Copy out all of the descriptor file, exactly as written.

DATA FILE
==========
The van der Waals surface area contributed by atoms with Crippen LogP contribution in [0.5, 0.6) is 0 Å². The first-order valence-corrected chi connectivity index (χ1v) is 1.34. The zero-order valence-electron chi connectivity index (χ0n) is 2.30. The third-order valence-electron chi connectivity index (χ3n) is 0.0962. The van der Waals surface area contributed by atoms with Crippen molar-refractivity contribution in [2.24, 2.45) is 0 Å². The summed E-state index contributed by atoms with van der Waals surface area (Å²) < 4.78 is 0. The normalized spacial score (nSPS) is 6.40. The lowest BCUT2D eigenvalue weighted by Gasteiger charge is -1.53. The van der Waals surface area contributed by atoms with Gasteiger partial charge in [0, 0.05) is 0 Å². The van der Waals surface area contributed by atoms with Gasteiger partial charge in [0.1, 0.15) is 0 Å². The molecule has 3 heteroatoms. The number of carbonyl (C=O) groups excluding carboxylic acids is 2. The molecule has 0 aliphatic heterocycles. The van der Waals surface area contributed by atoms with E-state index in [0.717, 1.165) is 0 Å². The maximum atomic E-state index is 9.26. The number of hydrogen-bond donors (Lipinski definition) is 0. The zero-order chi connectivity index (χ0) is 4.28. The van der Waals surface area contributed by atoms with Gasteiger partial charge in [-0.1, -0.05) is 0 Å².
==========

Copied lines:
The van der Waals surface area contributed by atoms with Crippen LogP contribution in [0.5, 0.6) is 0 Å². The first-order valence-corrected chi connectivity index (χ1v) is 1.34. The zero-order valence-electron chi connectivity index (χ0n) is 2.30. The third-order valence-electron chi connectivity index (χ3n) is 0.0962. The van der Waals surface area contributed by atoms with Crippen molar-refractivity contribution in [2.24, 2.45) is 0 Å². The summed E-state index contributed by atoms with van der Waals surface area (Å²) < 4.78 is 0. The normalized spacial score (nSPS) is 6.40. The lowest BCUT2D eigenvalue weighted by Gasteiger charge is -1.53. The van der Waals surface area contributed by atoms with Gasteiger partial charge in [0, 0.05) is 0 Å². The van der Waals surface area contributed by atoms with Gasteiger partial charge in [0.1, 0.15) is 0 Å². The molecule has 3 heteroatoms. The number of carbonyl (C=O) groups excluding carboxylic acids is 2. The molecule has 0 aliphatic heterocycles. The van der Waals surface area contributed by atoms with E-state index in [0.717, 1.165) is 0 Å². The maximum atomic E-state index is 9.26. The number of hydrogen-bond donors (Lipinski definition) is 0. The zero-order chi connectivity index (χ0) is 4.28. The van der Waals surface area contributed by atoms with Gasteiger partial charge in [-0.1, -0.05) is 0 Å².